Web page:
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Guide to the Harry Y. Ueno Papers, 1912-1997
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Papers relating to the Harry Ueno's internment at Camp Manzanar in 1942. Includes correspondence, clippings, and oral history interview.
During World War II, approximately 120,000 Japanese Americans were deemed a national security threat and placed in internment camps. Contrary to common belief, Japanese Americans protested against their involuntary confinement. The Manzanar Riot is among the most renowned examples of internee resistance and Harry Ueno played a central role in it. Harry Ueno was born on April 14, 1907 in Hawaii. When he was eight years old, he was taken to Hiroshima, Japan, to be educated. Afler graduating from the Kuba City grammar school and attending a trade school in Tokyo for nearly a year, he returned to the United States in 1923. He held various positions in Washington and northern California before moving to Los Angeles in 1931. In Los Angeles, he and his wife, Yaso, had three children. Harry Ueno was employed as a salesman for retail fruits and vegetables until the evacuation. The Ueno family was evacuated to Manzanar. A few months into his internment, he initiated the investigation of the sugar and beef shortage, and organized 1,600 kitchen workers into Mess Hall Workers Union. On December 5, 1942, Tayama, a JACL (Japanese American Citizen's League) leader in Manzanar, was severely beaten by masked internees. Although Ueno was arrested for this incident, he was not charged or given a trial. The internees in Manzanar congregated in front of Ueno's jail cell demanding his release. Ueno was the veritable folk hero, the martyr of Manzanar, around whom the internees marched. The riot ended with eight internees wounded and two killed. Ueno along with other camp leaders were removed to isolation centers where they were cut off from all contact. It was not until nearly a year later, that he would see his family again. With the war's end, the Ueno family resettled in northern California and began a cherry and strawberry farm. Harry Ueno is now retired, and is an act!ve member and supporter of the Japanese American community and its related research.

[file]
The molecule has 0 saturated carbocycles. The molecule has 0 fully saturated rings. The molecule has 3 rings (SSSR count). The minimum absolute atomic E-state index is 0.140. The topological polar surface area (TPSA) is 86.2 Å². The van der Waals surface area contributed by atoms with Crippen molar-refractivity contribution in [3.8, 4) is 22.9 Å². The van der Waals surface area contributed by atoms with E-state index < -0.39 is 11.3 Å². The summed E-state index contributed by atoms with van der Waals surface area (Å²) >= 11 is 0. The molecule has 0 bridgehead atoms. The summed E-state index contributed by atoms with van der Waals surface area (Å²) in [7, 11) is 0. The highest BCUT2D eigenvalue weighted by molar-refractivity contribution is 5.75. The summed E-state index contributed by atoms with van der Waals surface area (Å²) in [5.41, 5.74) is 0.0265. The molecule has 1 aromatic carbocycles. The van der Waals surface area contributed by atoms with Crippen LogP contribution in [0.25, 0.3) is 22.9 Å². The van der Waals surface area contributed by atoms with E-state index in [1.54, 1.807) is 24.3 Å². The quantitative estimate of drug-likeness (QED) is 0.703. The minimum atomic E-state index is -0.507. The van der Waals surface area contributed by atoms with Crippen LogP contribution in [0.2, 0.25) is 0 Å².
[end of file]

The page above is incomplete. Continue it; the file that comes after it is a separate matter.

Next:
1.5 linear ft.
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